To start, and in the spirit of online discussion, the Adelaide Hills region wine industry has taken to the net.
Wine 3.0 challenge for Hills
POSSIBLY too thin-skinned when it comes to criticism, the wine industry is about to fully expose itself to the slings and arrows of social media 3.0.
The Adelaide Hills Wine Region tonight launches a virtual Wine Room – an online, interactive forum where fans or critics can engage in live banter with winemakers and with each other.
The Web 3.0 site is a research project by the Adelaide University School of Business to examine how social media is used by the wine industry – the first study of its kind by the wine industry.
“Everybody engaged in this knows the risk,” marketing lecturer Dr Roberta Veale told Indaily. “If somebody posts up a comment and says, I tried so-and-so’s wine and I didn’t like it, that statement will stay there"
“We will moderate it to ensure there is no foul language and those sorts of things, but if somebody goes up there and says, I was up at so-and-so’s winery and thought it was lousy, that will sit there.
“This is kind of the risky side, I guess, of going down this path – you have to be thick-skinned enough to say, well, if somebody is giving us honest criticism, we have to cop it.”
For tonight’s launch, an “online tasting” will be conducted by Hahndorf Hill Winery while the participants remain in the comfort of their own homes. There will be a live streaming of the tastings and instant feedback and questions.
Dr Veale said the Wine Room represented a groundbreaking strategy for the Adelaide Hills wine industry.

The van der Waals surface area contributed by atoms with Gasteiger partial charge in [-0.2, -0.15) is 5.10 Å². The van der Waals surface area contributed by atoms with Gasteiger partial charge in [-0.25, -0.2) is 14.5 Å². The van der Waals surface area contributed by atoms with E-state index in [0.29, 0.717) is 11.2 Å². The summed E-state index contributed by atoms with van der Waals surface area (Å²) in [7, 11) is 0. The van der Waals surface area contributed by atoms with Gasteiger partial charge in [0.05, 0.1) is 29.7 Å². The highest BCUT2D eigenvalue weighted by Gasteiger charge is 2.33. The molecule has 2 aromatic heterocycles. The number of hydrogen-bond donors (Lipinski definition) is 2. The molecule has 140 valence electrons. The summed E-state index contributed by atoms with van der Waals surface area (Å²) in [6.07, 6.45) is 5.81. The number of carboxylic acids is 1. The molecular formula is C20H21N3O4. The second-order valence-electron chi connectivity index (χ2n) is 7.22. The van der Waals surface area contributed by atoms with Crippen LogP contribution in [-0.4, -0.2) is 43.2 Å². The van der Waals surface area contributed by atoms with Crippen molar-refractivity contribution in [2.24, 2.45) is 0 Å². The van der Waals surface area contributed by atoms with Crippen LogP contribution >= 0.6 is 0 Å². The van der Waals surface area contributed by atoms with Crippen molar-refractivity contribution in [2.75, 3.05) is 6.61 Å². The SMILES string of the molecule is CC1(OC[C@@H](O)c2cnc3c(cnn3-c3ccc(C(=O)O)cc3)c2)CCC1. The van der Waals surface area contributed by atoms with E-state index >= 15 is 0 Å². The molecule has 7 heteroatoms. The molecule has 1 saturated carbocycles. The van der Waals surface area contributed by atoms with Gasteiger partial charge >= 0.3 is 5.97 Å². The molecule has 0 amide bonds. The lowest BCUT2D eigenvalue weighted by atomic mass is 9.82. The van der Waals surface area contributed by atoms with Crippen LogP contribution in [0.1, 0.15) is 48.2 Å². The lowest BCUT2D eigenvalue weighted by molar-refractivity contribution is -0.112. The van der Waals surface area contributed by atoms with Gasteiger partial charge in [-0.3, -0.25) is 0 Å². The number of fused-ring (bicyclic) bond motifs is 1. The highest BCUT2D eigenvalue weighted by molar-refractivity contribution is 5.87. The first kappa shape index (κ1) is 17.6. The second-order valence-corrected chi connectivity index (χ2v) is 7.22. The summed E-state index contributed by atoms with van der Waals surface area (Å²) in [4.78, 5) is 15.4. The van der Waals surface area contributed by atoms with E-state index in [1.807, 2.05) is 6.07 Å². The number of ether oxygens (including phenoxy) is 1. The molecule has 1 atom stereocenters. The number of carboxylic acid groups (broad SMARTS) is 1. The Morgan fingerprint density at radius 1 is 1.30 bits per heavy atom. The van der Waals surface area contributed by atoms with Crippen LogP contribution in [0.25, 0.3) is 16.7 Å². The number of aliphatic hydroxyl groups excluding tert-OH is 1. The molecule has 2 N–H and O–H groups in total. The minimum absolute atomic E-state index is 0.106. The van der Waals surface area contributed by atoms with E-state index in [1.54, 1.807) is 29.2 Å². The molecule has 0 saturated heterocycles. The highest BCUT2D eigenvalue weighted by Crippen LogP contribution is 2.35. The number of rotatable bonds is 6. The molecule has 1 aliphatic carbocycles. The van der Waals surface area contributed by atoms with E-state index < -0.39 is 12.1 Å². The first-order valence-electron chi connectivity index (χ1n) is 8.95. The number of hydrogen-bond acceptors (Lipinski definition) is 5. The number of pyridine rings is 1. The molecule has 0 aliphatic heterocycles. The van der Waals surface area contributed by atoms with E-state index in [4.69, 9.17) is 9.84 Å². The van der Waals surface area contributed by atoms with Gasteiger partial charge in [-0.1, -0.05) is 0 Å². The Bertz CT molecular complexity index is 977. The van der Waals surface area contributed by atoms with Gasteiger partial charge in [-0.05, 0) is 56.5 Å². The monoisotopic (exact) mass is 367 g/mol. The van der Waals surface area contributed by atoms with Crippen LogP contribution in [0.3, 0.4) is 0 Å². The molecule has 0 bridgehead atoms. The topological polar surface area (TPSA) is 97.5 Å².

“To our knowledge, no other wine region has employed this technology and these types of consumer engagement strategies – combining community building and social media tools – as a marketing device for the region as a whole.
“In time, we expect to see members of the Wine Room hosting their own events and showing their fellow community members what the region and its products mean to them.”
She expected other wine regions to follow the Adelaide Hills lead.
In a sense, the Wine Room could be a virtual focus group of unlimited numbers where the participants became involved in product development, Veale said.
“A wine brand, for example, might go online and say, here’s a concept for a new label; we are thinking about launching this wine and this label; what do you think?
“Certainly some brands like Harley Davidson and Apple use it very effectively for new product development because their own customers make suggestions to them.”
One of the questions that Dr Veale is keen to answer for her own research is the extent to which people will accept a brand owner creating an online space.
“Because traditionally the successful sites are consumer-owned. And also what events and strategies do people enjoy most and lead to the brand attachment that we are looking for?
“Obviously at the end of the day the brands themselves hope that we can engender some loyalty and support.”
Dr Veale, a pinot noir fan, said that negotiating her way through the wine egos and convincing them to participate was all part of the process.
“Those brands that are participating are up for it. Participation is entirely voluntarily. Those that don’t want to, that’s fine, no problem.”
The Wine Room will be launched online at 7pm. Membership is free at http://www.adelaidehillswine.com.au/wineroom/register Funded by the Grape and Wine Research and Development Corporation (GWRDC), the project is supported by the University of Adelaide’s Wine2030 Research Network and the Business School.